- Camouflage Game (Wild Goose Chase)
The new forms of this game have the potential to twist truth in ways that kill ideas that matter far more than just killing the research project described in the quote below:
“Hal was there only as a sophisticated untracker in groups. Untrackers get you going down the primrose path…you feel comfortable going…the whole way through. In order to avoid implementation of my [research] idea, Hal said it sounded great but ‘we need…to get the…clinical investigation committee to approve the scientific merit.’ And so on and so forth….What he knew [was] that if you have a bunch of fairly bright people…you can make it sound plausible…. what he said was absolutely right on target, but the intent…was not scientific merit. [It was to block the research.]
The term “untracker” is an excellent way to define a camouflage game player. This game is a common slapstick comedy routine. The Three Stooges played it all the time. One of them would point and yell, “Look over there!” and when the target looked in that direction the “untracker” could steal whatever he wanted while they weren’t looking. You may have played it yourself without malicious intent. It’s what siblings do to get the last cookie. But when the stakes are high, involving difficult truths, it’s not funny.
“It’s the wild goose chase. If they send you off on enough of them, you won’t think the thing to be hunted is in their territory. It appears so credible…’If I can get you away from my territory then I win.’”
From the original research in 1997, it was clear that most untrackers hid their misdirection in the camouflage of support: just one more additional step, an opportunity we should wait for, adding one more expert. Sometimes the tactic is to get a group to bite off way more than they can chew so they choke on their own good intentions before their program has a chance to invade protected territory. Frequently it works so well people really believe the game player’s insistent claims of positive intent.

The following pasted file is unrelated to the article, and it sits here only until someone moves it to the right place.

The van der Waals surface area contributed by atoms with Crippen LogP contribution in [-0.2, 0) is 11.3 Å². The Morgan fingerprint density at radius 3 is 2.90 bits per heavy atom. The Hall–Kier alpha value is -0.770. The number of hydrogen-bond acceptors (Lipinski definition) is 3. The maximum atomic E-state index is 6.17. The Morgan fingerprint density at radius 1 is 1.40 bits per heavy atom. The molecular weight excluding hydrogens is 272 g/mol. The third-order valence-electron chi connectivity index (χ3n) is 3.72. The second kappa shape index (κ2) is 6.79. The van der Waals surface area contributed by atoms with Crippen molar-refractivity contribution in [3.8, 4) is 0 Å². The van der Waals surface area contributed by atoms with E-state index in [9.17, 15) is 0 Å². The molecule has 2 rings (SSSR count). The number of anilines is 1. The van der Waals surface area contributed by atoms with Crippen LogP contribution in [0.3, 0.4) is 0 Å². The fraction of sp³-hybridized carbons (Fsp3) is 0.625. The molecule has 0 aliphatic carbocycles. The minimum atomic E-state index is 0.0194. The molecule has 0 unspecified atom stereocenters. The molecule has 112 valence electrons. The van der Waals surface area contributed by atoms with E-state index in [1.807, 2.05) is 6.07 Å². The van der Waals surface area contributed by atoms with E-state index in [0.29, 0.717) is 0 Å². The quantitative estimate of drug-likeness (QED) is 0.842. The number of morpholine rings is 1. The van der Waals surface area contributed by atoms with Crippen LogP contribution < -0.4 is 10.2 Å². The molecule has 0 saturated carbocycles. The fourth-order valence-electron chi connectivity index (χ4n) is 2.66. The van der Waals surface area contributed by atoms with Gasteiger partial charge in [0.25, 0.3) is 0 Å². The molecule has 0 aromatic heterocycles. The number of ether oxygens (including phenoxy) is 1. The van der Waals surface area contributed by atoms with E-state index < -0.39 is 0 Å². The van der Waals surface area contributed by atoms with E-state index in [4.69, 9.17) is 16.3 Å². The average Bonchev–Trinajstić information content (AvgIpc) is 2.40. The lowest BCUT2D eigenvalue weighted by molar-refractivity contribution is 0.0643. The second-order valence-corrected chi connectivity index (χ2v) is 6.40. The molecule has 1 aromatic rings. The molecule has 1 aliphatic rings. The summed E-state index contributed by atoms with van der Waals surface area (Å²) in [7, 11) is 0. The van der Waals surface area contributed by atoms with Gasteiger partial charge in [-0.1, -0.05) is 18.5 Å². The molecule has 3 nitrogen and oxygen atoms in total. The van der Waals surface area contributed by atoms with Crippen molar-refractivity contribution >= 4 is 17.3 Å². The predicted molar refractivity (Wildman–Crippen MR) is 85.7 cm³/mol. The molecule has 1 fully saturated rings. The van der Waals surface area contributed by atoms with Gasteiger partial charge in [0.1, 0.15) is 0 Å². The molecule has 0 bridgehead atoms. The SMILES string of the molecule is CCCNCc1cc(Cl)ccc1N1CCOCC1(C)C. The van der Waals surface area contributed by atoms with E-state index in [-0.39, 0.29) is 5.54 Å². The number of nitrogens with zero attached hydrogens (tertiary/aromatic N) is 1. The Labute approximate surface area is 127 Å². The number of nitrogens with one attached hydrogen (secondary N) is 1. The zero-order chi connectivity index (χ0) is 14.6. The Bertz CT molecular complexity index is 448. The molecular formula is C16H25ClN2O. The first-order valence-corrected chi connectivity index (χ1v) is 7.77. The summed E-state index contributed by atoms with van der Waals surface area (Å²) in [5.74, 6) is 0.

Capitalizing on someone’s insecurity doubles the game player’s ability to create confusion. The goal is for emotions to hijack the rational mind. Calling attention to someone’s embarrassing past, a mistake, or asking in the middle of their presentation “what’s that brown thing hanging out of your nose?” is enough to steal momentum or stop a speaker dead in her tracks. The game player almost always pretends they are trying to help. In particular, to help us avoid some perceived disaster they intend to illustrate in vivid detail. Because the fastest way to misdirect attention is to find a threat and supersize it.
“So it ranged from discounting to actually creating perceptions of threats. A new program was positioned to be potentially dangerous to the welfare of the company in order to keep it from effecting the way a group of managers liked to do business.”
When game players point out multiple threats and escalate perceptions of dire consequences they can make a group so dizzy with confusion the group is much more likely to defer to an authority (usually the game player) to save them. This game incorporates the art of illusion – make the threat seem big enough and scary enough and no one has time to think or to do the hard thing.
Like all of the games, the Camouflage Game works because people participate. When we look “over there” and stop paying attention to what we know is true, we are the ones who make the game work. And the most susceptible groups are always those of us with tough dilemmas we can avoid indefinately every time we agree to “Look over there!” Rather than making hard decisions and making the painful sacrifices the situation demands we opt for rubber necking someone else’s disaster. I suspect this hasn’t changed.